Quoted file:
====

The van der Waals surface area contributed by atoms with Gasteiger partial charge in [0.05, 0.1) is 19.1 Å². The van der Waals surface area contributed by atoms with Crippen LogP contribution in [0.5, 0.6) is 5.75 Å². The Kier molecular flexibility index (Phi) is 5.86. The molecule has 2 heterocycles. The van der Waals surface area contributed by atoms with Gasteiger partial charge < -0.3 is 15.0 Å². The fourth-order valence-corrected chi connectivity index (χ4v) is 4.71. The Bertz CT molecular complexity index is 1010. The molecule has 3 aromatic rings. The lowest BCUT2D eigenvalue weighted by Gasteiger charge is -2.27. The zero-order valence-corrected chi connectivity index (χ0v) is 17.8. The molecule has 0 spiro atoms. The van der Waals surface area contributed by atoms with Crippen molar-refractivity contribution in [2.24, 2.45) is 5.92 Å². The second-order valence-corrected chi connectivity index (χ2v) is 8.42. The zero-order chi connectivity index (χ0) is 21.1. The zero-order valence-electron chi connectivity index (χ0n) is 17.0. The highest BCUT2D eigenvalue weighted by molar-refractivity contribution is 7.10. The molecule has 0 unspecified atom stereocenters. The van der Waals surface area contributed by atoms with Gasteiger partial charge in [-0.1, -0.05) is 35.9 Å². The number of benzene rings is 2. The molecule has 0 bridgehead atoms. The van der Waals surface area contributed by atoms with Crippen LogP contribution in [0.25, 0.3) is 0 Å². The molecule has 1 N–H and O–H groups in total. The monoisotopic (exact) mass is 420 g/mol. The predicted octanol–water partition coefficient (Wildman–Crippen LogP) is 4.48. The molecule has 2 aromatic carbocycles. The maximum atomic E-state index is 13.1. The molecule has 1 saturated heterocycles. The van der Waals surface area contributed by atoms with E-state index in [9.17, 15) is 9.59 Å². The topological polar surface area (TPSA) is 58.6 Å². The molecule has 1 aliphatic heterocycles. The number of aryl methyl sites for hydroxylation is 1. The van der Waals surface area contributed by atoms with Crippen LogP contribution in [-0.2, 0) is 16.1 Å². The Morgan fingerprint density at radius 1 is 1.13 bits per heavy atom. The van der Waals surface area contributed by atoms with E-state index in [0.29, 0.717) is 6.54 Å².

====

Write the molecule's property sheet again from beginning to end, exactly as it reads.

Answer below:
The van der Waals surface area contributed by atoms with Gasteiger partial charge in [0.05, 0.1) is 19.1 Å². The van der Waals surface area contributed by atoms with Crippen LogP contribution in [0.5, 0.6) is 5.75 Å². The Kier molecular flexibility index (Phi) is 5.86. The molecule has 2 heterocycles. The van der Waals surface area contributed by atoms with Gasteiger partial charge < -0.3 is 15.0 Å². The fourth-order valence-corrected chi connectivity index (χ4v) is 4.71. The Bertz CT molecular complexity index is 1010. The molecule has 3 aromatic rings. The lowest BCUT2D eigenvalue weighted by Gasteiger charge is -2.27. The zero-order valence-corrected chi connectivity index (χ0v) is 17.8. The molecule has 0 spiro atoms. The van der Waals surface area contributed by atoms with Crippen molar-refractivity contribution in [2.24, 2.45) is 5.92 Å². The second-order valence-corrected chi connectivity index (χ2v) is 8.42. The zero-order chi connectivity index (χ0) is 21.1. The zero-order valence-electron chi connectivity index (χ0n) is 17.0. The highest BCUT2D eigenvalue weighted by molar-refractivity contribution is 7.10. The molecule has 0 unspecified atom stereocenters. The van der Waals surface area contributed by atoms with Gasteiger partial charge in [-0.1, -0.05) is 35.9 Å². The number of benzene rings is 2. The molecule has 0 bridgehead atoms. The van der Waals surface area contributed by atoms with Crippen LogP contribution in [0.25, 0.3) is 0 Å². The molecule has 1 N–H and O–H groups in total. The monoisotopic (exact) mass is 420 g/mol. The predicted octanol–water partition coefficient (Wildman–Crippen LogP) is 4.48. The molecule has 2 aromatic carbocycles. The maximum atomic E-state index is 13.1. The molecule has 1 saturated heterocycles. The van der Waals surface area contributed by atoms with E-state index in [9.17, 15) is 9.59 Å². The topological polar surface area (TPSA) is 58.6 Å². The molecule has 1 aliphatic heterocycles. The number of aryl methyl sites for hydroxylation is 1. The van der Waals surface area contributed by atoms with Crippen LogP contribution in [-0.2, 0) is 16.1 Å². The Morgan fingerprint density at radius 1 is 1.13 bits per heavy atom. The van der Waals surface area contributed by atoms with E-state index in [0.29, 0.717) is 6.54 Å².